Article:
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What's Hartford's Brand?

Firm Recommends An Ad Campaign That Focuses On Downtown And Live Events


July 27, 2011

HARTFORD How do you "sell" a city like Hartford?

A consortium of business and civic organizations, presenting the results of a 1 -year study Wednesday, said an advertising campaign focused on live events and the city's downtown could be the best way to start.

The idea is to market the city "from the inside out," said R. Nelson "Oz" Griebel, CEO of MetroHartford Alliance, a member of the consortium. Once people make a habit of going downtown to eat and see live entertainment, they'll want to branch out to the surrounding neighborhoods, he said.

"The more you're comfortable here, the more you're willing to look outside," Griebel said.

Another goal is to get people to stay in the city longer. Griebel said many visitors come into the city for a single event, then leave.

Marketers are hoping to promote live events paired with dinner and possibly even an overnight stay in a hotel.

"We thought, 'Let's talk about what we have,' " Griebel said. " 'Let's focus on the assets here and promote those.' "

Mayor Pedro Segarra said the city should concentrate on promoting its best attributes.

"I think we can be impressive," he said. "This is about reaching in and digging out the best, and once we put it out there, I think they will come."

The consulting firm hired to create a new "brand" for the city on Wednesday revealed three possible new logos and campaign lines that could replace the "Hartford: New England's Rising Star" campaign launched in 2001.

The first focused on the city's history. The slogan, "Hartford: Make Your Own History" was accompanied by an asterisk-shaped logo comprising five letter "H"s in a circle, forming a star at the center.

"What's Your Hartford Moment?," the second slogan, capitalizes on memories made in the city and encourages public participation. The campaign would invite those who live in or visit the city to submit short videos of their favorite "Hartford moments" to be used in the marketing effort. The logo paired with the slogan is a mosaic using the letter "H."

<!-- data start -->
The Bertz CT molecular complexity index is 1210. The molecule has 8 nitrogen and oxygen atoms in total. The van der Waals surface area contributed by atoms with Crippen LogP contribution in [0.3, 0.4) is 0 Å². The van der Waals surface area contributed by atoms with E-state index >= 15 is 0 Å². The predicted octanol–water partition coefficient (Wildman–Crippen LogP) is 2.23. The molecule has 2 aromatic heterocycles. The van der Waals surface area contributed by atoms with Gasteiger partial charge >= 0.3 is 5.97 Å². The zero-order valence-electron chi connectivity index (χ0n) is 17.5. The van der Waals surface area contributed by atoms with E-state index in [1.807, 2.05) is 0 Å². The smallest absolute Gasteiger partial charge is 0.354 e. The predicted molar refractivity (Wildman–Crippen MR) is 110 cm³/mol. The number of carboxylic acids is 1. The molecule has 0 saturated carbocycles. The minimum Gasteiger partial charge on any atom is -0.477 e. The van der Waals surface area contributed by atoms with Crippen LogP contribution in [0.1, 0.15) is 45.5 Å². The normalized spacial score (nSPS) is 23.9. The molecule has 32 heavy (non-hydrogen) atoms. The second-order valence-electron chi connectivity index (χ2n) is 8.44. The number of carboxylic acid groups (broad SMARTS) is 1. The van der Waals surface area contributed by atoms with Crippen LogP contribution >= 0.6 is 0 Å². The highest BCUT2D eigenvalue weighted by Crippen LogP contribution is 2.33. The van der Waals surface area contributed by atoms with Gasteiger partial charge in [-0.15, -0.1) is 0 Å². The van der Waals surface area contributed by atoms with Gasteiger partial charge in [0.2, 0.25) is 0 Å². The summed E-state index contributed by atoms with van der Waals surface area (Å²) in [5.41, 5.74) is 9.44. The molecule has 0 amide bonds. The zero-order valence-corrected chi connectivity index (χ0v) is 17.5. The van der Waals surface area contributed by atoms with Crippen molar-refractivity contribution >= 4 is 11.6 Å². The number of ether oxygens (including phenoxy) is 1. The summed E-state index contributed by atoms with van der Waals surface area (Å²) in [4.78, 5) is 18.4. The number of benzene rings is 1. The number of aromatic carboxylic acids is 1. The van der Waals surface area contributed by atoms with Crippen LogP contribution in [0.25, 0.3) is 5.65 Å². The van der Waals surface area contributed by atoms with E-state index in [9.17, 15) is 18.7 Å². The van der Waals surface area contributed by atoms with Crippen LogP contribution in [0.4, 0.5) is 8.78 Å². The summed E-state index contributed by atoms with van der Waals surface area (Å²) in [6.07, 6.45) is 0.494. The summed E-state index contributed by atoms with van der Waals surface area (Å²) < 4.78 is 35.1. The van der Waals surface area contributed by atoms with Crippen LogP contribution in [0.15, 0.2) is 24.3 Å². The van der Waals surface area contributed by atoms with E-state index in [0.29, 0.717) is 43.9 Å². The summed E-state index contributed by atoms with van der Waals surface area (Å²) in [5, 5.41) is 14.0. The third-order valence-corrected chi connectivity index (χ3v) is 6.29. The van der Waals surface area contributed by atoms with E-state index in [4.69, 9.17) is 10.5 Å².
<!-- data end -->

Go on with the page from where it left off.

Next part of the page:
The third campaign focuses on activities and events, asking: "Hartford: What Do You Want To Do Today?" It is meant to highlight the city's myriad entertainment and dining options, the consultants said. The logo is a square with one letter "H" in the center. The shape of the "H" creates arrows on either side, indicating the many directions and options people have, officials said.

The logos and slogans could appear on the sides of buses, street signs, banners, on an iPhone app or as a desktop background on a computer, representatives of the consulting firm Cundari Group Ltd. said.

The new campaign would target a younger audience people 35 and under, Griebel said. It is meant to draw people living inside and outside of Hartford to city events, restaurants and businesses.

Griebel said the new marketing effort would focus on the city as it is now. He said the "Rising Star" slogan was designed for a different time in Hartford's history, when the Adriaen's Landing redevelopment project was just getting underway and investments were being made in that area.

MetroHartford Alliance paid $200,000 to hire the Cundari Group and cover other production expenses. The Alliance raised the money from the city, the Hartford Foundation For Public Giving and more than 30 other businesses and organizations.

Griebel said the "Rising Star" campaign cost about $1.5 million over several years. He estimated that the new marketing effort would cost several million dollars.

The consortium will solicit recommendations from the public for the next four to six weeks before deciding on a new marketing slogan and logo. Officials are hoping to launch the new campaign in early 2012. To contribute, go to Hartford.com and click on the "Help Sell Hartford" link.

Following the presentation Wednesday, several people gave their opinions about the proposals. Some urged officials to remember the city's smaller businesses when putting the campaign together. Others said they needed to aggressively target suburbanites who come into the city for one event and then leave.

Tom Andrea of Manchester said he wants to feel safe and know what's going on in the city.

"I think there are many of us in the suburbs that need a little push," he said.

Part of Hartford's appeal is its proximity to New York City and Boston without the costs of living in those cities, said Dennis J. Donovan, a principal at the relocation consultant Wadley Donovan Gutshaw Consulting in Bridgewater, N.J., who has visited Hartford several times on business. Marketers need to highlight what makes the city unique and distinctive within the region, he said.

"It's a good location geographically and in terms of what it has to offer," Donovan said. "I think Hartford needs a strong public relations campaign that demonstrates its economic value."

The ideas for the logos were gleaned from a combination of focus groups, online surveys and other meetings, Cundari representatives said. The firm surveyed and met with about 3,000 people from all over the state while preparing its report.

Once a new logo and slogan are chosen, the consortium will begin raising money for the campaign, looking to the state, the city and private companies for contributions, Griebel said.

Reprinted with permission of the Hartford Courant. To view other stories on this topic, search the Hartford Courant Archives at http://www.courant.com/archives.
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